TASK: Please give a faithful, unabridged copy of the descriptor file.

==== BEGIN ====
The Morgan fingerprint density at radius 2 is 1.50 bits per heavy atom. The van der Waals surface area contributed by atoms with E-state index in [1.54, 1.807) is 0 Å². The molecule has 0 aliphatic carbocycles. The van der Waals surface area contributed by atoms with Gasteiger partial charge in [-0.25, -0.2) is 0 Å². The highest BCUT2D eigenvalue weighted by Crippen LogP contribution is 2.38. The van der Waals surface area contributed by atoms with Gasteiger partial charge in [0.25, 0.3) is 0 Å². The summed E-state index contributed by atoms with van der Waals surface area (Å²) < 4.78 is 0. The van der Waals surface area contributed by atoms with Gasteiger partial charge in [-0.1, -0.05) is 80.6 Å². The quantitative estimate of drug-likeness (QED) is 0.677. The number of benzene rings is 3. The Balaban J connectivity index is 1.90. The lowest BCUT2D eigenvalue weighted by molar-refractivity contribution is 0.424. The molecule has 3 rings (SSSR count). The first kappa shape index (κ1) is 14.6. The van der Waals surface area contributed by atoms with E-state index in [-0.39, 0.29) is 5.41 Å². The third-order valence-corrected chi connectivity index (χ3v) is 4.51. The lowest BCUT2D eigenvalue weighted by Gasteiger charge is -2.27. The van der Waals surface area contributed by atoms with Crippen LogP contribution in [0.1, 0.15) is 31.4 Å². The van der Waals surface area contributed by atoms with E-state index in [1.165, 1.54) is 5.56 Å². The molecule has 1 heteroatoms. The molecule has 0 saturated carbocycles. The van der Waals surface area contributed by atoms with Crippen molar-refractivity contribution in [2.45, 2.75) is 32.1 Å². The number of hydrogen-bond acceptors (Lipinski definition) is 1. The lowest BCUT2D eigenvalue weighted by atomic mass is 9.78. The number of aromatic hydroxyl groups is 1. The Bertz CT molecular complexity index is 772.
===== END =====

The Morgan fingerprint density at radius 2 is 1.50 bits per heavy atom. The van der Waals surface area contributed by atoms with E-state index in [1.54, 1.807) is 0 Å². The molecule has 0 aliphatic carbocycles. The van der Waals surface area contributed by atoms with Gasteiger partial charge in [-0.25, -0.2) is 0 Å². The highest BCUT2D eigenvalue weighted by Crippen LogP contribution is 2.38. The van der Waals surface area contributed by atoms with Gasteiger partial charge in [0.25, 0.3) is 0 Å². The summed E-state index contributed by atoms with van der Waals surface area (Å²) < 4.78 is 0. The van der Waals surface area contributed by atoms with Gasteiger partial charge in [-0.1, -0.05) is 80.6 Å². The quantitative estimate of drug-likeness (QED) is 0.677. The number of benzene rings is 3. The Balaban J connectivity index is 1.90. The lowest BCUT2D eigenvalue weighted by molar-refractivity contribution is 0.424. The molecule has 3 rings (SSSR count). The first kappa shape index (κ1) is 14.6. The van der Waals surface area contributed by atoms with E-state index in [-0.39, 0.29) is 5.41 Å². The third-order valence-corrected chi connectivity index (χ3v) is 4.51. The lowest BCUT2D eigenvalue weighted by Gasteiger charge is -2.27. The van der Waals surface area contributed by atoms with Crippen LogP contribution in [0.1, 0.15) is 31.4 Å². The van der Waals surface area contributed by atoms with E-state index in [1.165, 1.54) is 5.56 Å². The molecule has 1 heteroatoms. The molecule has 0 saturated carbocycles. The van der Waals surface area contributed by atoms with Crippen molar-refractivity contribution in [2.45, 2.75) is 32.1 Å². The number of hydrogen-bond acceptors (Lipinski definition) is 1. The lowest BCUT2D eigenvalue weighted by atomic mass is 9.78. The number of aromatic hydroxyl groups is 1. The Bertz CT molecular complexity index is 772.